This Japanese white pine tree is almost 400 years old.
It lives in the U.S. National Arboretum as part of the National Bonsai and Penjing Museum, where it's the oldest tree in the collection.
It stands just a few feet tall and has carefully pruned piney branches extending from a short, mossy trunk.
Oh, yeah, and it survived the devastating Hiroshima bombing of 1945.
At 8:15 a.m. on Aug. 6, 1945, two American pilots dropped a 9,700-pound atomic bomb over the Japanese city of Hiroshima. Within minutes, the entire city had been leveled. Some accounts say everything within a four-mile radius of the initial blast was incinerated almost instantly.
Except, it seems, for this now-390-year-old Japanese pine tree, which miraculously survived despite being just over two miles away from the center of the blast.
In 1976, the National Arboretum in Washington, D.C., received the tree from Japanese bonsai master Masaru Yamaki in celebration of the American bicentennial.
It wasn't until 2001, 25 years later, when Yamaki's grandsons came to visit the tree in person, that officials learned of its amazing journey.
How could such a tiny thing survive such a massive explosion?
Location, it turns out, and a little bit of luck.
“Location, location, location," Jack Sustic, the bonsai's curator, told The Washington Post. “It was up against a wall. It must have been the wall that shielded it from the blast."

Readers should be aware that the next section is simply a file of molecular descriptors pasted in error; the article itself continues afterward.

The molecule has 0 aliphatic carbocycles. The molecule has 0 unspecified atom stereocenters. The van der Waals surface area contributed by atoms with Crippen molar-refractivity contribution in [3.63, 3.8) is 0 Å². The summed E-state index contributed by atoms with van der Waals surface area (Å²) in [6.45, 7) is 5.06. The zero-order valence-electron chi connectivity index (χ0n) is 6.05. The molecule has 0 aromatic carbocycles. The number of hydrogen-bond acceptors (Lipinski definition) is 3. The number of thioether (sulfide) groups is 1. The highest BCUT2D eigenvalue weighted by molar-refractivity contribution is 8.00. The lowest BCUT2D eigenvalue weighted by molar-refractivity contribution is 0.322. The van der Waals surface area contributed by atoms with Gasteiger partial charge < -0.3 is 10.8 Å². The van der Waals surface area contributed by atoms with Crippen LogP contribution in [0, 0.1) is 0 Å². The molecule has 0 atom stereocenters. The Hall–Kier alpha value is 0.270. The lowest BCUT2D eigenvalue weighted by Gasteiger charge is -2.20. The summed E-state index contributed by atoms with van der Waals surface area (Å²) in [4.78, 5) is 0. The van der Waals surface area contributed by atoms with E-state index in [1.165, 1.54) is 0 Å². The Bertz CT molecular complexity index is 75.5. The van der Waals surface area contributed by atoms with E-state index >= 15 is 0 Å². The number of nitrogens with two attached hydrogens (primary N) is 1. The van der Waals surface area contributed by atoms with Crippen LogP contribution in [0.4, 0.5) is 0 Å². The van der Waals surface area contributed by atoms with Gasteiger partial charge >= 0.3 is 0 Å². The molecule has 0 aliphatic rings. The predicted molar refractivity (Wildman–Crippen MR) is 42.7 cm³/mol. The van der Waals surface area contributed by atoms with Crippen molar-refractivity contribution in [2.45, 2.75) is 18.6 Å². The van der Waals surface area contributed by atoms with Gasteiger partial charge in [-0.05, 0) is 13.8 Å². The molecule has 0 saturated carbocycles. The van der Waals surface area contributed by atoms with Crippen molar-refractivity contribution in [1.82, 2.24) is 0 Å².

If trees like this bonsai could talk, they'd tell the most amazing stories.
That towering pine tree outside your window could easily be hundreds of years old. The great redwoods in California can live upwards of 2,000 years. And there's even a tree named "Methuselah" believed to be over 4,800 years old.
But measuring years lived doesn't tell you what a tree has experienced during its lifetime. This bonsai tree could soon actually become one of the last living witnesses to the brutal realities of World War II, and a lesson for all of us to appreciate those close to us lucky enough to come out of the war alive.
The National Arboretum's bonsai tree has already outlived its life expectancy but could continue to thrive for another 100 years or more.
As long as it's alive, so are the stories of the over 200,000 lives lost on Aug. 6, 1945.